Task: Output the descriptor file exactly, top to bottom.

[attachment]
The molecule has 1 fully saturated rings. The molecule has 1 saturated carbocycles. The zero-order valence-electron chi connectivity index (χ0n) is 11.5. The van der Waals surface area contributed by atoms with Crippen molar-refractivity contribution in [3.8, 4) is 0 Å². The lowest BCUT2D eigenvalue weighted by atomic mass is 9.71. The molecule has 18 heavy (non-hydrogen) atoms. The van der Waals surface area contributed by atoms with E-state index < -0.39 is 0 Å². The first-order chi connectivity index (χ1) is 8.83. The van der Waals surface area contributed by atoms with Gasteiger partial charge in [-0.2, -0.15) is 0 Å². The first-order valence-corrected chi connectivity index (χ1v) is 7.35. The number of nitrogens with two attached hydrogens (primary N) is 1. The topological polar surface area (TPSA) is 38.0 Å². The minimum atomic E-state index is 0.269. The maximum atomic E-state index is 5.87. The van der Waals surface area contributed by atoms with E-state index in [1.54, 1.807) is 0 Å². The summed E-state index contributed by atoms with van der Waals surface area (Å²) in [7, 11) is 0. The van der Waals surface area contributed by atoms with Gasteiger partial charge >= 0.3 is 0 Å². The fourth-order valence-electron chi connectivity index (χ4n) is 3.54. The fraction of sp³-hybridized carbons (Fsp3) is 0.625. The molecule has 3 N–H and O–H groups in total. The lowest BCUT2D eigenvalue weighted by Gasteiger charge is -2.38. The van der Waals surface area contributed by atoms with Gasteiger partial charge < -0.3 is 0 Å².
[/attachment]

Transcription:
The molecule has 1 fully saturated rings. The molecule has 1 saturated carbocycles. The zero-order valence-electron chi connectivity index (χ0n) is 11.5. The van der Waals surface area contributed by atoms with Crippen molar-refractivity contribution in [3.8, 4) is 0 Å². The lowest BCUT2D eigenvalue weighted by atomic mass is 9.71. The molecule has 18 heavy (non-hydrogen) atoms. The van der Waals surface area contributed by atoms with E-state index < -0.39 is 0 Å². The first-order chi connectivity index (χ1) is 8.83. The van der Waals surface area contributed by atoms with Gasteiger partial charge in [-0.2, -0.15) is 0 Å². The first-order valence-corrected chi connectivity index (χ1v) is 7.35. The number of nitrogens with two attached hydrogens (primary N) is 1. The topological polar surface area (TPSA) is 38.0 Å². The minimum atomic E-state index is 0.269. The maximum atomic E-state index is 5.87. The van der Waals surface area contributed by atoms with E-state index in [1.54, 1.807) is 0 Å². The summed E-state index contributed by atoms with van der Waals surface area (Å²) in [7, 11) is 0. The van der Waals surface area contributed by atoms with Gasteiger partial charge >= 0.3 is 0 Å². The fourth-order valence-electron chi connectivity index (χ4n) is 3.54. The fraction of sp³-hybridized carbons (Fsp3) is 0.625. The molecule has 3 N–H and O–H groups in total. The lowest BCUT2D eigenvalue weighted by Gasteiger charge is -2.38. The van der Waals surface area contributed by atoms with Gasteiger partial charge < -0.3 is 0 Å².